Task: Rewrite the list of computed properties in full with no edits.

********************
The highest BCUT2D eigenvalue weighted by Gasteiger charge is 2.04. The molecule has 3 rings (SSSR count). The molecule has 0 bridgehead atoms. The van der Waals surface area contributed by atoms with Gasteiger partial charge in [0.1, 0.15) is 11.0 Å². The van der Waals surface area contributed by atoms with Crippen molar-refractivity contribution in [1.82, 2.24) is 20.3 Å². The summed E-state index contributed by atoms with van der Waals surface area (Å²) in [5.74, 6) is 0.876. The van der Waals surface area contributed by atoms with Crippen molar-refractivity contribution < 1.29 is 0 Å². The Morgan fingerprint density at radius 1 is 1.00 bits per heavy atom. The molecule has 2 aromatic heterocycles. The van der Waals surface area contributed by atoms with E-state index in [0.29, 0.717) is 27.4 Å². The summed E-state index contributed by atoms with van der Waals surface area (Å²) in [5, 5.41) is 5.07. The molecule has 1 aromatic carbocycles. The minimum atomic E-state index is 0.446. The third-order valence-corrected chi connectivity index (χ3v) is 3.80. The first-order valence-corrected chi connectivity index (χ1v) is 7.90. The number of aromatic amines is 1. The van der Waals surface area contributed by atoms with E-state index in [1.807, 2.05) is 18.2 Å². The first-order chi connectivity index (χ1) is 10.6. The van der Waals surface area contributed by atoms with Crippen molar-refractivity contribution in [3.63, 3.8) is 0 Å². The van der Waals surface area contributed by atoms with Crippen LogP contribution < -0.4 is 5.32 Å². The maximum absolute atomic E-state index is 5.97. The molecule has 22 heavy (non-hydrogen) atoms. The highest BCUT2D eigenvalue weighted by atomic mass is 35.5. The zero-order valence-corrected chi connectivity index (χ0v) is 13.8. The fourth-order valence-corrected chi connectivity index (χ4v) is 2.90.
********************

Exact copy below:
The highest BCUT2D eigenvalue weighted by Gasteiger charge is 2.04. The molecule has 3 rings (SSSR count). The molecule has 0 bridgehead atoms. The van der Waals surface area contributed by atoms with Gasteiger partial charge in [0.1, 0.15) is 11.0 Å². The van der Waals surface area contributed by atoms with Crippen molar-refractivity contribution in [1.82, 2.24) is 20.3 Å². The summed E-state index contributed by atoms with van der Waals surface area (Å²) in [5.74, 6) is 0.876. The van der Waals surface area contributed by atoms with Crippen molar-refractivity contribution < 1.29 is 0 Å². The Morgan fingerprint density at radius 1 is 1.00 bits per heavy atom. The molecule has 2 aromatic heterocycles. The van der Waals surface area contributed by atoms with E-state index in [0.29, 0.717) is 27.4 Å². The summed E-state index contributed by atoms with van der Waals surface area (Å²) in [5, 5.41) is 5.07. The molecule has 1 aromatic carbocycles. The minimum atomic E-state index is 0.446. The third-order valence-corrected chi connectivity index (χ3v) is 3.80. The first-order valence-corrected chi connectivity index (χ1v) is 7.90. The number of aromatic amines is 1. The van der Waals surface area contributed by atoms with E-state index in [1.807, 2.05) is 18.2 Å². The first-order chi connectivity index (χ1) is 10.6. The van der Waals surface area contributed by atoms with Crippen molar-refractivity contribution in [3.63, 3.8) is 0 Å². The van der Waals surface area contributed by atoms with Crippen LogP contribution < -0.4 is 5.32 Å². The maximum absolute atomic E-state index is 5.97. The molecule has 22 heavy (non-hydrogen) atoms. The highest BCUT2D eigenvalue weighted by atomic mass is 35.5. The zero-order valence-corrected chi connectivity index (χ0v) is 13.8. The fourth-order valence-corrected chi connectivity index (χ4v) is 2.90.